Therefore, it was carried out a test to show if C. limetta peel flour played a role in lowering postprandial serum glucose levels. The results of this test showed that the animal group treated with C. limetta peel flour showed blood glucose levels of 41.4 mg/dL and that value was significantly lower than the negative control group which had a value of 120 mg/dL; meanwhile, mice treated with positive control (acarbose) showed a glucose level of 51.7 mg/dL. There was no statistical difference between C. limetta peel flour and acarbose values [Figure 2]. Our results coincide with the reported by Kundusen et al.,[22] whereby a methanolic extract obtained from C. limetta showed antihyperglycemic effectiveness in streptozotocin-induced diabetic rats.
Figure 2: Postprandial hypoglycemic activity. Glucose levels in mice serum 30 min after hyperglycemia induced by maltose. Each of the three groups was treated with the vehicle, acarbose (30 mg/kg), and Citrus limetta peel flour (300 mg/kg). Assays were performed in triplicate. Bars with different letters denote statistically significant differences from each other, P < 0.05

Click here to view

A great variety of natural products inhibits the enzymes responsible for carbohydrate digestion due to the presence of compounds such as terpenes, flavonoids, alkaloids, phenylpropanoid, among others. Recently, Barreca et al.[23] identified eight glycosylated flavonoids compounds in C. limetta juice, and it has been suggested that these types of compounds are related to antihyperglycemic and antioxidant activity. It is known that the presence of flavonoids in therapeutic plants, confers antioxidant, antibacterial, anti-inflammatory, among other properties.[2],[24],[25]

In addition to these beneficial properties, several studies indicate that content of phenolic compounds is higher in the peel in relation to other sections of the citrus fruit. The peel acts as a protective barrier; in the fact that, it is outside, favors the synthesis of phenolic compounds involved in the antihyperglycemic activity, and is also a source of antioxidants.[2],[5],[25],[26]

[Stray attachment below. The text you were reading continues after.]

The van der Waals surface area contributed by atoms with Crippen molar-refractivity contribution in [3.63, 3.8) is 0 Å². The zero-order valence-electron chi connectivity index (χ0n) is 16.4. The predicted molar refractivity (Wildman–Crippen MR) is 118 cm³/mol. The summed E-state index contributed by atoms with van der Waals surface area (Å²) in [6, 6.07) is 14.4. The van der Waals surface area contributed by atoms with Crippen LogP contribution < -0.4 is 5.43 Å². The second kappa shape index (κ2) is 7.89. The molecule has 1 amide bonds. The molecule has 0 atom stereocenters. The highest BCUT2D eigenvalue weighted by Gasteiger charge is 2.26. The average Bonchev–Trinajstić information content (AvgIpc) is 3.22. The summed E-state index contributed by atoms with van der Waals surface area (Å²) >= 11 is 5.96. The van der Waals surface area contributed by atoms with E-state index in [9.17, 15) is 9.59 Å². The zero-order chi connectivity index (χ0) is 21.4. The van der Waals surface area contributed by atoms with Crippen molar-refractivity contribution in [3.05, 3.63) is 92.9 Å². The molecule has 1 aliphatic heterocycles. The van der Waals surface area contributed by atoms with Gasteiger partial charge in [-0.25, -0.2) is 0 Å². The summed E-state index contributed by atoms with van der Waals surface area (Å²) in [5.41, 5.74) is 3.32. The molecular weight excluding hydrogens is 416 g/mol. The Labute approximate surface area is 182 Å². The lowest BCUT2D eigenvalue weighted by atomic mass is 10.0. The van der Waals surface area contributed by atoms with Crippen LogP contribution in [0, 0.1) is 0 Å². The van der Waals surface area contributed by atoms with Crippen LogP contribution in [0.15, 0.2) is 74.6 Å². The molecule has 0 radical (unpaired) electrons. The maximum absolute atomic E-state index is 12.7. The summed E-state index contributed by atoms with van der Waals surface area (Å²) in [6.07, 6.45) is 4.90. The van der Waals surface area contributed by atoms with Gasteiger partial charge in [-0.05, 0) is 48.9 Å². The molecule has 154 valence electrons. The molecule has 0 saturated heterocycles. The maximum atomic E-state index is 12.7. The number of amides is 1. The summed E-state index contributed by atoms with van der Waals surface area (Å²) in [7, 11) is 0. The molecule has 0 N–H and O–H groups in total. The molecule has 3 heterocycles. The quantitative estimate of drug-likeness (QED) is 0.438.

The safety of plants is of vital important when they are used clinically; therefore, we tested the acute toxicity in mice, finding that all animals showed good tolerance at the dose of 2000 mg/kg. The treated mice did not show noticeable signs of toxic effects on behavior or appearance, and all mice survived during the whole experimental period, and also, the body weight and food consumption were normal during the study period, which indicate that the use of C. limetta peel flour would be safe because the study did not show toxic effects.

   Conclusions Top

C. limetta peel flour is able to decrease the concentration of blood glucose after consumption as we demonstrated in this study. It is considered that the hypoglycemic activity of C. limetta peel flour is due to its absorption in the intestine, which was corroborated by in vitro and in vivo assays. Lime peel is a byproduct that could act as a source of functional compounds in the treatment of DM and enhance the activity of synthetic oral hypoglycemic drugs. Natural products are a good alternative with broad benefits, within these few or null side effects. However, it is necessary to perform assays with flour lime peel using an induced diabetic model and finding bioactive molecules responsible of hypoglycemic effect in C. limetta peel flour.


We thank Vineet Rathod from the University of Alberta for his contribution on this manuscript.

Financial support and sponsorship


Conflicts of interest

There are no conflicts of interest.

   References Top

Asante DB, Effah-Yeboah E, Barnes P, Abban HA, Ameyaw EO, Boampong JN, et al. Antidiabetic effect of young and old ethanolic leaf extracts of Vernonia amygdalina: A comparative study. J Diabetes Res 2016;2016:13.  Back to cited text no. 1